10. O Lord, I would this letter was with you with all my heart! If it should miscarry, what a deal would be lost! I forgot to leave a gap in the last line but one for the seal, like a puppy; but I should have allowed for night, goodnight; but when I am taking leave, I cannot leave a bit, faith; but I fancy the seal will not come there. I dined to-day at Lady Lucy’s, where they ran down my “Shower”; and said, “Sid Hamet” was the silliest poem they ever read; and told Prior so, whom they thought to be author of it. Don’t you wonder I never dined there before? But I am too busy, and they live too far off; and, besides, I do not like women so much as I did. (MD, you must know, are not women.) I supped to-night at Addison’s, with Garth, Steele, and Mr. Dopping; and am come home late. Lewis has sent to me to desire I will dine with some company I shall like. I suppose it is Mr. Secretary St. John’s appointment. I had a letter just now from Raymond, who is at Bristol, and says he will be at London in a fortnight, and leave his wife behind him; and desires any lodging in the house where I am: but that must not be. I shall not know what to do with him in town: to be sure, I will not present him to any acquaintance of mine; and he will live a delicate life, a parson and a perfect stranger! Paaast twelvvve o’clock,38 and so good-night, etc. Oh! but I forgot, Jemmy Leigh is come to town; says he has brought Dingley’s things, and will send them with the first convenience. My parcel, I hear, is not sent yet. He thinks of going for Ireland in a month, etc. I cannot write tomorrow, because — what, because of the Archbishop; because I will seal my letter early; because I am engaged from noon till night; because of many kind of things; and yet I will write one or two words to-morrow morning, to keep up my journal constant, and at night I will begin my ninth.

11. Morning by candlelight. You must know that I am in my nightgown every morning between six and seven, and Patrick is forced to ply me fifty times before I can get on my nightgown; and so now I will take my leave of my own dear MD for this letter, and begin my next when I come home at night. God Almighty bless and protect dearest MD. Farewell, etc.

This letter’s as long as a sermon, faith.

1 See Letter 3, note 1.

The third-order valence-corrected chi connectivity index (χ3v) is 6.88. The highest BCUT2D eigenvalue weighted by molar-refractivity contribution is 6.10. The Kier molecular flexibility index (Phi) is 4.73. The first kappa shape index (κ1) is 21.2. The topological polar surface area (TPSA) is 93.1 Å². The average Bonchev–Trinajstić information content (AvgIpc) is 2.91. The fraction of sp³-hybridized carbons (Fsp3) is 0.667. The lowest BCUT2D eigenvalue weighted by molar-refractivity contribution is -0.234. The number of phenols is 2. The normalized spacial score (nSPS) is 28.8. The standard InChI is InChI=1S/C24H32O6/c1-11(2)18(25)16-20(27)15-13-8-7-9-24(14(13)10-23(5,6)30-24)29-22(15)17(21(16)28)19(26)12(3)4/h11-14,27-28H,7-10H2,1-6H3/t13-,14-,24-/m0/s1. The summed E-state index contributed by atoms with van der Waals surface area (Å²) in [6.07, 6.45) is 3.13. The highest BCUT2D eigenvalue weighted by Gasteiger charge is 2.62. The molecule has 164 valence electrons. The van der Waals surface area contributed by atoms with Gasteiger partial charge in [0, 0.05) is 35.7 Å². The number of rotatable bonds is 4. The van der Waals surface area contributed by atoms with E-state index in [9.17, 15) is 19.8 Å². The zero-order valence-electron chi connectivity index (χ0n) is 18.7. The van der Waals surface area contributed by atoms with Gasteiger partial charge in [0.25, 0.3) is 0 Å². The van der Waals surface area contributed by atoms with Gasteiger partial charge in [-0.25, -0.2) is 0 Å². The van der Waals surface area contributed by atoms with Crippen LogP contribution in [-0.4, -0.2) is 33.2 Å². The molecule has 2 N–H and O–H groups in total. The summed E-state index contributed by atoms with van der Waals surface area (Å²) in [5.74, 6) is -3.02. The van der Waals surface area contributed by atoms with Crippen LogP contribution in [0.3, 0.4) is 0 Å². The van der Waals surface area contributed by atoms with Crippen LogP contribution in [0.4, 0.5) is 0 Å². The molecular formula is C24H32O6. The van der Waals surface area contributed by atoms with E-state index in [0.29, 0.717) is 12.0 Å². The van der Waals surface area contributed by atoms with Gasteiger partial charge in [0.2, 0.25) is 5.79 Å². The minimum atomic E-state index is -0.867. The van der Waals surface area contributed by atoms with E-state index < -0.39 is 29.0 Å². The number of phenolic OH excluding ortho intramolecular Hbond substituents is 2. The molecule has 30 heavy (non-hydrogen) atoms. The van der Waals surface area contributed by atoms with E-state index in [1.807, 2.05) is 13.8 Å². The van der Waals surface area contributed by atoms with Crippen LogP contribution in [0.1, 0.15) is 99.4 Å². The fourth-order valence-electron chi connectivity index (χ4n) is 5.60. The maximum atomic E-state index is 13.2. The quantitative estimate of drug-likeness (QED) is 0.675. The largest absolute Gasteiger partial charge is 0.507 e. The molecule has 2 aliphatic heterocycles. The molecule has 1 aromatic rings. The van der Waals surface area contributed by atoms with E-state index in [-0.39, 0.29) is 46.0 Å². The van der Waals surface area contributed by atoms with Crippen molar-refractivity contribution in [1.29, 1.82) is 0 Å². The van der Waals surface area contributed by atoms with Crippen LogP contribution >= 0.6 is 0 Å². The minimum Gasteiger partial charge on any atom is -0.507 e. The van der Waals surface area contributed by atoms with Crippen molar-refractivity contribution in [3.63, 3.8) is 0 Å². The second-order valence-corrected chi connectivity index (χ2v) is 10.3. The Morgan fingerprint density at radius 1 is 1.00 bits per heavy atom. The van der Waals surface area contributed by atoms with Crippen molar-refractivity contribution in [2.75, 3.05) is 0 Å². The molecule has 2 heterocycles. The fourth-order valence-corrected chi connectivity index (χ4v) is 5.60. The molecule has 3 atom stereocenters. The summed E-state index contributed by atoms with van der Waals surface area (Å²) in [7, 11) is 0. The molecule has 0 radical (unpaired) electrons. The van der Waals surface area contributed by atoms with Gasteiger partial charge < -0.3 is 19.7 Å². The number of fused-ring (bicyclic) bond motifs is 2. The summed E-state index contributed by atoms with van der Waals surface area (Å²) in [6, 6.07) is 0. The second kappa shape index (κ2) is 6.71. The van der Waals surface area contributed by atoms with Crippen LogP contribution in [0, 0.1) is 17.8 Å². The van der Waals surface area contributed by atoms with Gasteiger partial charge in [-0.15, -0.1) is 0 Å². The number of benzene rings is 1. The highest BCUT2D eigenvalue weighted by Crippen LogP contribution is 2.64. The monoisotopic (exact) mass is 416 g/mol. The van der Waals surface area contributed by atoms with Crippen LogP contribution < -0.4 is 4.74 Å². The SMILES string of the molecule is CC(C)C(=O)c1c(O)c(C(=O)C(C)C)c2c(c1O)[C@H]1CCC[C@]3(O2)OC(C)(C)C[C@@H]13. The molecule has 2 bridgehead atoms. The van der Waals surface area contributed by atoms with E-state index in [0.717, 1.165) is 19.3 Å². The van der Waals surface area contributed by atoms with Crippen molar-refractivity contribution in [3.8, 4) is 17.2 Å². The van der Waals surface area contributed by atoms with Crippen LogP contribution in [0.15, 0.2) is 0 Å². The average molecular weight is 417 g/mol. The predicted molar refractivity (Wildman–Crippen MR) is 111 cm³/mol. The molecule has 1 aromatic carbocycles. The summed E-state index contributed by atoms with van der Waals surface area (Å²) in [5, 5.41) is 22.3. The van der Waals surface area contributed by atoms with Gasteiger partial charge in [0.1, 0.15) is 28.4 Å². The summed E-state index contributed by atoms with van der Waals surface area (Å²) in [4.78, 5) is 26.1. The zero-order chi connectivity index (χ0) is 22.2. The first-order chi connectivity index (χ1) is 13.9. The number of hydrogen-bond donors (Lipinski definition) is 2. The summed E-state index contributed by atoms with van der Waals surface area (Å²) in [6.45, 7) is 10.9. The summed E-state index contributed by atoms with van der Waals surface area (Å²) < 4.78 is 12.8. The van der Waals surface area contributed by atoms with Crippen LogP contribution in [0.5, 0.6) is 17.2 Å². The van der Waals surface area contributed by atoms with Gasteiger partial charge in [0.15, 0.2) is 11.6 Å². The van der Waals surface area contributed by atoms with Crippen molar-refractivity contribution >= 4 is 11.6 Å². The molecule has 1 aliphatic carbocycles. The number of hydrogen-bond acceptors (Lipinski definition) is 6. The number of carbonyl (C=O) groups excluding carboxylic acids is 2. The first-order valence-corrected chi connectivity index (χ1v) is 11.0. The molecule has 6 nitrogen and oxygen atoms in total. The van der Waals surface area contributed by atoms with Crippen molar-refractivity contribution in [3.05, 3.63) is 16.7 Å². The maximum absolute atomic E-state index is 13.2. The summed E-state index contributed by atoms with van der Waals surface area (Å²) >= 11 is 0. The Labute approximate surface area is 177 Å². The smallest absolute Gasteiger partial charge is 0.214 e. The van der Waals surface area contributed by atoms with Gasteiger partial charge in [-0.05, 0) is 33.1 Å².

2 Swift, Esther Johnson, and Mrs. Dingley seem to have begun their financial year on the 1st of November. Swift refers to “MD’s allowance” in the Journal for April 23, 1713.

3 Samuel Dopping, an Irish friend of Stella’s, who was probably related to Anthony Dopping, Bishop of Meath (died 1697), and to his son Anthony (died 1743), who became Bishop of Ossory.

4 See Letter 2, note 17.

5 The wife of Alderman Stoyte, afterwards Lord Mayor of Dublin. Mrs. Stoyte and her sister Catherine; the Walls; Isaac Manley and his wife; Dean Sterne, Esther Johnson and Mrs. Dingley, and Swift, were the principal members of a card club which met at each other’s houses for a number of years.

6 See Letter 1, note 12.

7 “This cypher stands for Presto, Stella, and Dingley; as much as to say, it looks like us three quite retired from all the rest of the world” (Deane Swift).

8 Steele’s “dear Prue,” Mary Scurlock, whom he married as his second wife in 1707, was a lady of property and a “cried-up beauty.” She was somewhat of a prude, and did not hesitate to complain to her husband, in and out of season, of his extravagance and other weaknesses. The other lady to whom Swift alludes is probably the Duchess of Marlborough.

9 See Letter 7, note 7.

10 Remembers: an Irish expression.

11 This new Commission, signed by Narcissus Marsh, Archbishop of Armagh, and William King, was dated Oct. 24, 1710. In this document Swift was begged to take the full management of the business of the First-Fruits into his hands, the Bishops of Ossory and Killala — who were to have joined with him in the negotiations — having left London before Swift arrived. But before this commission was despatched the Queen had granted the First-Fruits and Twentieth Parts to the Irish clergy.

12 Lady Mountjoy, wife of the second Viscount Mountjoy (see Letter 1), was Anne, youngest daughter of Murrough Boyle, first Viscount Blessington, by his second wife, Anne, daughter of Charles Coote, second Earl of Mountrath. After Lord Mountjoy’s death she married John Farquharson, and she died in 1741.

13 Forster suggests that Swift wrote “Frond “ or “Frowde” and there is every reason to believe that this was the case. No Colonel Proud appears in Dalton’s Army Lists. A Colonel William Frowde, apparently third son of Sir Philip Frowde, Knight, by his third wife, Margaret, daughter of Sir John Ashburnham, was appointed Lieutenant-Colonel in Colonel Farrington’s (see note 18) Regiment of Foot in 1694. He resigned his commission on his appointment to the First Life Guards in 1702, and he was in this latter regiment in 1704. In November and December 1711 Swift wrote of Philip Frowde the elder (Colonel William Frowde’s brother) as “an old fool,” in monetary difficulties. It is probable that Swift’s Colonel Proud (? Frowde) was not Colonel William Frowde, but his nephew, Philip Frowde, junior, who was Addison’s friend at Oxford, and the author of two tragedies and various poems. Nothing seems known of Philip Frowde’s connection with the army, but he is certainly called “Colonel” by Swift, Addison, and Pope (see Forster’s Swift, 159; Addison’s Works, v. 324; Pope’s Works, v. 177, vi. 227). Swift wrote to Ambrose Philips in 1705, “Col. Frond is just as he was, very friendly and grand reveur et distrait. He has brought his poems almost to perfection.” It will be observed that when Swift met Colonel “Proud” he was in company with Addison, as was also the case when he was with Colonel “Freind” (see Letter 3, note 25).